The question of the day – honestly the question I wrestle with most days – is what makes historic hotels historic? Is it enough that they simply proclaim themselves to be historic or is certification by an outside body necessary? Is it their age? Is it their condition and integrity? It is how aesthetically pleasing they are? It is the people and events associated with them? Is it their significance to local, state or national history and culture? Is it how they interact with their communities in the present? Is it their value as a heritage development asset?
The group of historic hotels I am researching – National Register listed historic hotels and inns in Tennessee – is bounded by the criteria established by the National Park Service for National Registry eligibility. As such, they are typically at least fifty years old, their integrity remains intact (i.e., they are not drastically altered and have not been moved from their original location) and/or they represent a significant event or person to community, state nation or they are distinctive from an architectural or artistic perspective.
The criteria for eligibility not only provide a framework that can be applied but fundamentally shapes my understanding of what makes a historic building historic. National Register nominations are also valuable sources of documentation as they provide a figurative and literal snapshot — high definition photographs accompany nominations — of the condition of a building at a particular point in time as well as the rational provided to meet the criteria.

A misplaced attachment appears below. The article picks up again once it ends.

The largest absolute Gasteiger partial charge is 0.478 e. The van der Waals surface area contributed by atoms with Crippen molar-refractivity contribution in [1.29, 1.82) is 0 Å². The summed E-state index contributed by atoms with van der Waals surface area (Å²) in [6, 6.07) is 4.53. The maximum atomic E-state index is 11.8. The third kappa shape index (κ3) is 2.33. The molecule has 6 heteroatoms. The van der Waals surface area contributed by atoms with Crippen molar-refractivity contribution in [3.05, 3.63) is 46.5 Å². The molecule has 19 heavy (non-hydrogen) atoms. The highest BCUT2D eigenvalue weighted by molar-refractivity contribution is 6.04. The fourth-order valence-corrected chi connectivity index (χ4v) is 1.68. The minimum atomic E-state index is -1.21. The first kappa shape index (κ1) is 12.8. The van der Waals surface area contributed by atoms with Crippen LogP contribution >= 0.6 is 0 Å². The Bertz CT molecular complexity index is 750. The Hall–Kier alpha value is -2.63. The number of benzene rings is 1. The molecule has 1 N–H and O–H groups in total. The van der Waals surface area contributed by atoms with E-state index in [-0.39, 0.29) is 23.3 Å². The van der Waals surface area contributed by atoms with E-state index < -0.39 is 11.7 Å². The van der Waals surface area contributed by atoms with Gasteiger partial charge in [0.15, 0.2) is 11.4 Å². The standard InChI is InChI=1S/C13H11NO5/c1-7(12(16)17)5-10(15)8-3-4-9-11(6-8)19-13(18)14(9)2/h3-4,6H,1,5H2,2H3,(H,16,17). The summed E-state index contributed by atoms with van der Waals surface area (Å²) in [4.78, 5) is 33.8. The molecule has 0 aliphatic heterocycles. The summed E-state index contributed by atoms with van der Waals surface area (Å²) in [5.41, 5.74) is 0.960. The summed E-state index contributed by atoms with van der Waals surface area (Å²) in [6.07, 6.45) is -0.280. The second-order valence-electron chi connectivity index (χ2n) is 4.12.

The criteria clarifies that the present function of a building does not have to match its historic function. Said another way, even if a hotel is converted into say affordable housing for the elderly or business offices it would still be listed and classified as a historic hotel by the National Register (e.g., New Southern Hotel in Jackson and Andrew Johnson Hotel in Knoxville).
But does it work in reverse – a National Register listed property is converted from its historic function say a railroad terminal into a hotel (e.g., Chattanooga Choo-Choo in Chattanooga and Union Station in Nashville)? Should these properties be considered “historic hotels” and included in my study? Two factors helped resolve the issue for me. One, the Choo-Choo and Union Station are both members of the Historic Hotels of America Program administered by the National Trust for Historic Preservation (http://www.historichotels.org) that means from a marketing perspective they consider themselves historic hotels and the Trust agrees with their assessment. And two, they are both significant properties within their respective communities and leaving them out would raise questions. Are they not hotels? Are they not listed on the National Register? So why would they not be considered National Register listed “historic hotels”? For these reasons, I am including them within my study and will consider their value as heritage assets.